In the discourses of the upper room, 14-16, Jesus explains that following him after his death is made possible by the spirit of truth (i.e., of chesed and emeth), who will unfold for us the way to God as lived by Jesus. The Jesus to whom the Torah bore witness is the same Jesus made known to us by or in the Spirit. In Acts 10 and 11 Luke portrays the change from Torah as a specific law to following the Jesus of love: a radical move that engendered serious struggle among Christians. Peter, in a dream he accepts as coming from the Spirit, trusts that diet rules of the Torah are no longer the language of the Spirit for following Jesus.

The NT does not erase the Torah, but frees the Spirit’s arch blessings from being captured in a timeless specific tradition. The Spirit of the Torah and the Spirit of Jesus do not differ. Being “in Christ” is not different from loving God with all our being (Deuteronomy 6:5). But Paul ceaselessly teaches that freedom in the Spirit prohibits slavery to any rule bound tradition. Our lives are to be lived “in Christ,” or in God or in the Spirit. At the same time, he teaches concrete ways for the Spirit to lead people on their way. These actual NT paths of the Spirit belong to their own time. The Spirit of Old and New Testament remains God’s and Jesus’ Spirit. That Spirit lived in these Scriptures to show the way to love and life and will always remain recognizable in the actual rules of these Scriptures as spiritual footprints of old. But living “in the Spirit” today will ever require forging new paths to make the Spirit recognizable in our own time. And, as Leonard Cohen might say, what’s written in the Scriptures is not an idle claim.

Even the Old Testament unmistakably distinguished the Spirit of Torah from the letter of the law. Jeremiah (7:21-23) virtually denied that God had ever commanded the sacrificial instructions that people mistook for the heart of Torah. Isaiah (56:3-5) foresees that the spirit of Torah will one day set aside the prohibition that kept eunuchs out of the temple (Deut. 23:1).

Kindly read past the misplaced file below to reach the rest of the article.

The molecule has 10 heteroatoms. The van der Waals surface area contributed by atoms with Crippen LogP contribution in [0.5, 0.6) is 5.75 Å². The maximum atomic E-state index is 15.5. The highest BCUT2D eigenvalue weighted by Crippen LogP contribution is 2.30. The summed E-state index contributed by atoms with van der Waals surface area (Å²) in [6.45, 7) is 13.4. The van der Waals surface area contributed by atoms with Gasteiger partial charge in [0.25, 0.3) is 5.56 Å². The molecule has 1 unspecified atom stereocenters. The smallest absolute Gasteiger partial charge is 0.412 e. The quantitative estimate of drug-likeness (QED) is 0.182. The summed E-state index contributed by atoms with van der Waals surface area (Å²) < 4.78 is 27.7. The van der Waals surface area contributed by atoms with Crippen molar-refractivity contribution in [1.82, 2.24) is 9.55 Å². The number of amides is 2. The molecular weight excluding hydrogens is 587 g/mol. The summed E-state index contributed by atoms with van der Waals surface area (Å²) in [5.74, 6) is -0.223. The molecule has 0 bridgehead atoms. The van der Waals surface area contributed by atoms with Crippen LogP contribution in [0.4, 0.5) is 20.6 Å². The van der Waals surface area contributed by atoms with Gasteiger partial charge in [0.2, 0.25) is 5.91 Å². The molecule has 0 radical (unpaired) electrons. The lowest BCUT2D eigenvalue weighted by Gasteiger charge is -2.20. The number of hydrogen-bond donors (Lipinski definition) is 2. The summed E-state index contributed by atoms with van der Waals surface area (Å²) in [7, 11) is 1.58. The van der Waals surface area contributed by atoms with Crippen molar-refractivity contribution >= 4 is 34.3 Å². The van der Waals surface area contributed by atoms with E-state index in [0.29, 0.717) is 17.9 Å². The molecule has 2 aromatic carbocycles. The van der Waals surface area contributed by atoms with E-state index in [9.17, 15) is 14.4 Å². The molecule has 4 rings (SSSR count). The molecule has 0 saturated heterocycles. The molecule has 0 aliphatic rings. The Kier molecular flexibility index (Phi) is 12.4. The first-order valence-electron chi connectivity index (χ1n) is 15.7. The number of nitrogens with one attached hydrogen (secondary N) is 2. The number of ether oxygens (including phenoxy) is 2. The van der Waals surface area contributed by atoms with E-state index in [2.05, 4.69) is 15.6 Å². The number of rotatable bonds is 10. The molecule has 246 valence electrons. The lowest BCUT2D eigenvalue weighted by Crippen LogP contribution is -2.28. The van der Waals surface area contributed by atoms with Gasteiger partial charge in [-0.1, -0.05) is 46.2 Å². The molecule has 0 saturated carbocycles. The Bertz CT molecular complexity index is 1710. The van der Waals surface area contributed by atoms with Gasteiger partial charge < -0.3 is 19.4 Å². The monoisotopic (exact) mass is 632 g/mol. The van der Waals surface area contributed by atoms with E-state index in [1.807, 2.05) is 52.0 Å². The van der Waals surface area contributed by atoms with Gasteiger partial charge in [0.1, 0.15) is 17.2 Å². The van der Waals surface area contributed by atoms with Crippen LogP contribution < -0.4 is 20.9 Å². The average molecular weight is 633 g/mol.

When the apostles teach us to follow a “spirit” and not a law, they still set out actual paths of the Spirit for their time. These NT paths are footprints of the Spirit that we follow to make rules for our own time. 1Corinthians 7 is a clear and extensive example of how an apostle can struggle with a contemporary issue.  Paul wants to help Corinthians with guidelines for marriage. Being single, he has no experience and the Old Testament has few insights he can lean on. So, flexibly, he makes a concession that is not a command (6), gives a command he considers the Lord’s (10), makes rules that are his and not the Lord’s (12), lays down his own rule for all churches (17), offers his personal judgments as a reliable person (25), and presents his view as one who has the Spirit of God (40). Paul’s mature New Testament confidence in his own judgments as a follower of the Spirit sets out the heart of living with the Scriptures in the Spirit in our own times. They teach us to follow Jesus, whose Spirit leads us along paths of love, joy, peace, forbearance, kindness, goodness, faithfulness, gentleness and self-control.

This piece is part of the Ground Motive project From Henk's Archives.